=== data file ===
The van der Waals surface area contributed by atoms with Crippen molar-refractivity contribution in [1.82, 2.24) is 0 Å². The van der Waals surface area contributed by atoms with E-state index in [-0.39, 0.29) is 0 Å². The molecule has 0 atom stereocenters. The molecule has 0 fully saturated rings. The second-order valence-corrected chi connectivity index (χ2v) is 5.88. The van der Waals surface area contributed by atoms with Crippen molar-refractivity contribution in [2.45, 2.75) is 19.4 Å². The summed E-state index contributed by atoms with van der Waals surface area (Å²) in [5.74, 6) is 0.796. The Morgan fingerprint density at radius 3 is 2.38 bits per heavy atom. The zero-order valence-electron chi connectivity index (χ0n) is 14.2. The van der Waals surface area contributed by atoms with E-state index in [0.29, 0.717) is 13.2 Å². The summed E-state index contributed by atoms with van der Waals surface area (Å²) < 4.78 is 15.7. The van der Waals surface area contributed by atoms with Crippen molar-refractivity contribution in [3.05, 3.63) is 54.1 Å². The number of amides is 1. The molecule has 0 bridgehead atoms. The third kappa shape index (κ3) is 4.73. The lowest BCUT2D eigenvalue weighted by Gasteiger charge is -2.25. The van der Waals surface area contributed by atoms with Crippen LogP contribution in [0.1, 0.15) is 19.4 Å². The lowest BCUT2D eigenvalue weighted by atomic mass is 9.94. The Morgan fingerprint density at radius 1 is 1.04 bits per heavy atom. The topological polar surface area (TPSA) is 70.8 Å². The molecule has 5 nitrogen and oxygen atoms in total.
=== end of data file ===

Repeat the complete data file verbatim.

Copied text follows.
The van der Waals surface area contributed by atoms with Crippen molar-refractivity contribution in [1.82, 2.24) is 0 Å². The van der Waals surface area contributed by atoms with E-state index in [-0.39, 0.29) is 0 Å². The molecule has 0 atom stereocenters. The molecule has 0 fully saturated rings. The second-order valence-corrected chi connectivity index (χ2v) is 5.88. The van der Waals surface area contributed by atoms with Crippen molar-refractivity contribution in [2.45, 2.75) is 19.4 Å². The summed E-state index contributed by atoms with van der Waals surface area (Å²) in [5.74, 6) is 0.796. The Morgan fingerprint density at radius 3 is 2.38 bits per heavy atom. The zero-order valence-electron chi connectivity index (χ0n) is 14.2. The van der Waals surface area contributed by atoms with E-state index in [0.29, 0.717) is 13.2 Å². The summed E-state index contributed by atoms with van der Waals surface area (Å²) < 4.78 is 15.7. The van der Waals surface area contributed by atoms with Crippen molar-refractivity contribution in [3.05, 3.63) is 54.1 Å². The number of amides is 1. The molecule has 0 bridgehead atoms. The third kappa shape index (κ3) is 4.73. The lowest BCUT2D eigenvalue weighted by Gasteiger charge is -2.25. The van der Waals surface area contributed by atoms with Crippen LogP contribution in [0.1, 0.15) is 19.4 Å². The lowest BCUT2D eigenvalue weighted by atomic mass is 9.94. The Morgan fingerprint density at radius 1 is 1.04 bits per heavy atom. The topological polar surface area (TPSA) is 70.8 Å². The molecule has 5 nitrogen and oxygen atoms in total.